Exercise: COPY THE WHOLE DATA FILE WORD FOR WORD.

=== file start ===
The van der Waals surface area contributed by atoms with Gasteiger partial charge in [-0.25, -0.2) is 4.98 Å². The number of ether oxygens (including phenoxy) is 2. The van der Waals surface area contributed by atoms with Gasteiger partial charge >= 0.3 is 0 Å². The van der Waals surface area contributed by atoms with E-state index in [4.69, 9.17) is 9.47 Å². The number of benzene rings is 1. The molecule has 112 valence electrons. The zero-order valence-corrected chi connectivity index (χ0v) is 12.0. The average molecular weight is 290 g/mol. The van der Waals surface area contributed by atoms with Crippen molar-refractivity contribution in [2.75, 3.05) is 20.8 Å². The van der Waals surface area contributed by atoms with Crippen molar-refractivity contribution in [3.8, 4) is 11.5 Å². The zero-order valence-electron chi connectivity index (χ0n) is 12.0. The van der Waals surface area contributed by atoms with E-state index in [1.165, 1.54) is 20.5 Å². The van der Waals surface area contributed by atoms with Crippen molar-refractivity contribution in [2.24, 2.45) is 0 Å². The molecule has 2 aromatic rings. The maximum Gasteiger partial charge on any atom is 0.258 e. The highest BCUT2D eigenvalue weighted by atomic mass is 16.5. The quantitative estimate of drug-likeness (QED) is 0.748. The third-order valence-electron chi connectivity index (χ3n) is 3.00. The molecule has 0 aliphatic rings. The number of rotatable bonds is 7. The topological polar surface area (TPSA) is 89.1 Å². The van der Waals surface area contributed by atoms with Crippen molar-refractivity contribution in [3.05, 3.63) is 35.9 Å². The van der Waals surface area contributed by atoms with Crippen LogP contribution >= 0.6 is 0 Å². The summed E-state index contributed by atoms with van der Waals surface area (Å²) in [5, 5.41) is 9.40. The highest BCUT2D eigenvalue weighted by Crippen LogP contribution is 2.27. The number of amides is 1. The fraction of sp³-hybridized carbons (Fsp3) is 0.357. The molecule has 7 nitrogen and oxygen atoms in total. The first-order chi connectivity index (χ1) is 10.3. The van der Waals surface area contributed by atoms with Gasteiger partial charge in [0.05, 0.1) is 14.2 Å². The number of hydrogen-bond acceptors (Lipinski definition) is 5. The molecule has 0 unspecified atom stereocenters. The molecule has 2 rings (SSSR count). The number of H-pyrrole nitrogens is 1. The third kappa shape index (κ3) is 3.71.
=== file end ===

The van der Waals surface area contributed by atoms with Gasteiger partial charge in [-0.25, -0.2) is 4.98 Å². The number of ether oxygens (including phenoxy) is 2. The van der Waals surface area contributed by atoms with Gasteiger partial charge >= 0.3 is 0 Å². The van der Waals surface area contributed by atoms with E-state index in [4.69, 9.17) is 9.47 Å². The number of benzene rings is 1. The molecule has 112 valence electrons. The zero-order valence-corrected chi connectivity index (χ0v) is 12.0. The average molecular weight is 290 g/mol. The van der Waals surface area contributed by atoms with Crippen molar-refractivity contribution in [2.75, 3.05) is 20.8 Å². The van der Waals surface area contributed by atoms with Crippen molar-refractivity contribution in [3.8, 4) is 11.5 Å². The zero-order valence-electron chi connectivity index (χ0n) is 12.0. The van der Waals surface area contributed by atoms with E-state index in [1.165, 1.54) is 20.5 Å². The van der Waals surface area contributed by atoms with Crippen molar-refractivity contribution in [2.24, 2.45) is 0 Å². The molecule has 2 aromatic rings. The maximum Gasteiger partial charge on any atom is 0.258 e. The highest BCUT2D eigenvalue weighted by atomic mass is 16.5. The quantitative estimate of drug-likeness (QED) is 0.748. The third-order valence-electron chi connectivity index (χ3n) is 3.00. The molecule has 0 aliphatic rings. The number of rotatable bonds is 7. The topological polar surface area (TPSA) is 89.1 Å². The van der Waals surface area contributed by atoms with Crippen molar-refractivity contribution in [3.05, 3.63) is 35.9 Å². The van der Waals surface area contributed by atoms with Crippen LogP contribution >= 0.6 is 0 Å². The summed E-state index contributed by atoms with van der Waals surface area (Å²) in [5, 5.41) is 9.40. The highest BCUT2D eigenvalue weighted by Crippen LogP contribution is 2.27. The number of amides is 1. The fraction of sp³-hybridized carbons (Fsp3) is 0.357. The molecule has 7 nitrogen and oxygen atoms in total. The first-order chi connectivity index (χ1) is 10.3. The van der Waals surface area contributed by atoms with Gasteiger partial charge in [0.05, 0.1) is 14.2 Å². The number of hydrogen-bond acceptors (Lipinski definition) is 5. The molecule has 0 unspecified atom stereocenters. The molecule has 2 rings (SSSR count). The number of H-pyrrole nitrogens is 1. The third kappa shape index (κ3) is 3.71.